In opposition also to the subtle wits of certain men, who, by pleasing speeches and good words, seduce the hearts of the innocent, it is to be maintained, that the received grace of Justification is lost, not only by infidelity whereby even faith itself is lost, but also by any other mortal sin whatever, though faith be not lost; thus defending the doctrine of the divine law, which excludes from the kingdom of God not only the unbelieving, but the faithful also (who are) fornicators, adulterers, effeminate, liers with mankind, thieves, covetous, drunkards, railers, extortioners, and all others who commit deadly sins; from which, with the help of divine grace, they can refrain, and on account of which they are separated from the grace of Christ.
To be sure, one may lose the grace of justification if he loses faith; but this is not the only sin by which one may lose salvation. The Fathers of Trent appeal to Galatians 5 here.
I say then: Walk in the spirit: and you shall not fulfill the lusts of the flesh. For the flesh lusteth against the spirit: and the spirit against the flesh: For these are contrary one to another: so that you do not the things that you would. But if you are led by the spirit, you are not under the law. Now the works of the flesh are manifest: which are fornication, uncleanness, immodesty, luxury, Idolatry, witchcrafts, enmities, contentions, emulations, wraths, quarrels, dissensions, sects, Envies, murders, drunkenness, revellings, and such like. Of the which I foretell you, as I have foretold to you, that they who do such things shall not obtain the kingdom of God.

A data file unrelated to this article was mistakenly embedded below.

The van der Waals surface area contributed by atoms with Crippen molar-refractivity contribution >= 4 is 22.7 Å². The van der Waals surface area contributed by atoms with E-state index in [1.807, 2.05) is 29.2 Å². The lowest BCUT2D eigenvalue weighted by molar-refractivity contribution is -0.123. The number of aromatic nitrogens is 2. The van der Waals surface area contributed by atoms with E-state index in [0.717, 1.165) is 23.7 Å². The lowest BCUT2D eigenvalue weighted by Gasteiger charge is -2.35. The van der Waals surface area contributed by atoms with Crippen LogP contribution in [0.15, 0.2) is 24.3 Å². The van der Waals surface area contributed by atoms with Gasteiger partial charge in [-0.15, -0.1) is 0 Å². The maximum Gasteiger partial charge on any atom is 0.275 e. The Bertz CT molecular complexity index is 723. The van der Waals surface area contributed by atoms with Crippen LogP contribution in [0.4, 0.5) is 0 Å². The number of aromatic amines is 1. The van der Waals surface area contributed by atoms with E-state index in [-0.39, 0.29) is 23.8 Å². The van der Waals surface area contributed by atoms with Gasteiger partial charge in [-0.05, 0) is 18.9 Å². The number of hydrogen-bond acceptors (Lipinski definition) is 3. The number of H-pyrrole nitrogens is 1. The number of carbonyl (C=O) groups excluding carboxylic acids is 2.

The Christian may not live however he pleases. He is a servant of Christ, and if he loves Christ, he will obey him (John 14:15). But if we do not obey him in such things as St. Paul enumerates in Galatians, then we betray the fact that we do not really love him. As we've seen, though, by God's grace we may avoid such sins, and by his grace we may be restored if we do stumble into them.